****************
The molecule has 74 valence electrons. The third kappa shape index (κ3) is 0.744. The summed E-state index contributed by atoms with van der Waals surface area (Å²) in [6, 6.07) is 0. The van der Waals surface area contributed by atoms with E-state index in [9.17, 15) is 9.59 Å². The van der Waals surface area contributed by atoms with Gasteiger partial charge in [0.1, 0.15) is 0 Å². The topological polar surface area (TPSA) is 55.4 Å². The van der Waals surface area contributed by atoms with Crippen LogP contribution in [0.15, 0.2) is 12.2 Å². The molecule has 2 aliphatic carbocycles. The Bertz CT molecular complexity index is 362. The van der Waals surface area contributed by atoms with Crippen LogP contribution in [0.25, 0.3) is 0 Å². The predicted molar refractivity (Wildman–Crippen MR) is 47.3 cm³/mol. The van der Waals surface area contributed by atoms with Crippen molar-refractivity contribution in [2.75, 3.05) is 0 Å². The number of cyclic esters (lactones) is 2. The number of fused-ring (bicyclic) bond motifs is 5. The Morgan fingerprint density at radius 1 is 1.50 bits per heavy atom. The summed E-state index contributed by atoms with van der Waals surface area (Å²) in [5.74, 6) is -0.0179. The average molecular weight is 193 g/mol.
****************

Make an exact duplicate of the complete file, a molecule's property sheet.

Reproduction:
The molecule has 74 valence electrons. The third kappa shape index (κ3) is 0.744. The summed E-state index contributed by atoms with van der Waals surface area (Å²) in [6, 6.07) is 0. The van der Waals surface area contributed by atoms with E-state index in [9.17, 15) is 9.59 Å². The van der Waals surface area contributed by atoms with Gasteiger partial charge in [0.1, 0.15) is 0 Å². The topological polar surface area (TPSA) is 55.4 Å². The van der Waals surface area contributed by atoms with Crippen LogP contribution in [0.15, 0.2) is 12.2 Å². The molecule has 2 aliphatic carbocycles. The Bertz CT molecular complexity index is 362. The van der Waals surface area contributed by atoms with Crippen LogP contribution in [0.25, 0.3) is 0 Å². The predicted molar refractivity (Wildman–Crippen MR) is 47.3 cm³/mol. The van der Waals surface area contributed by atoms with Crippen molar-refractivity contribution in [2.75, 3.05) is 0 Å². The number of cyclic esters (lactones) is 2. The number of fused-ring (bicyclic) bond motifs is 5. The Morgan fingerprint density at radius 1 is 1.50 bits per heavy atom. The summed E-state index contributed by atoms with van der Waals surface area (Å²) in [5.74, 6) is -0.0179. The average molecular weight is 193 g/mol.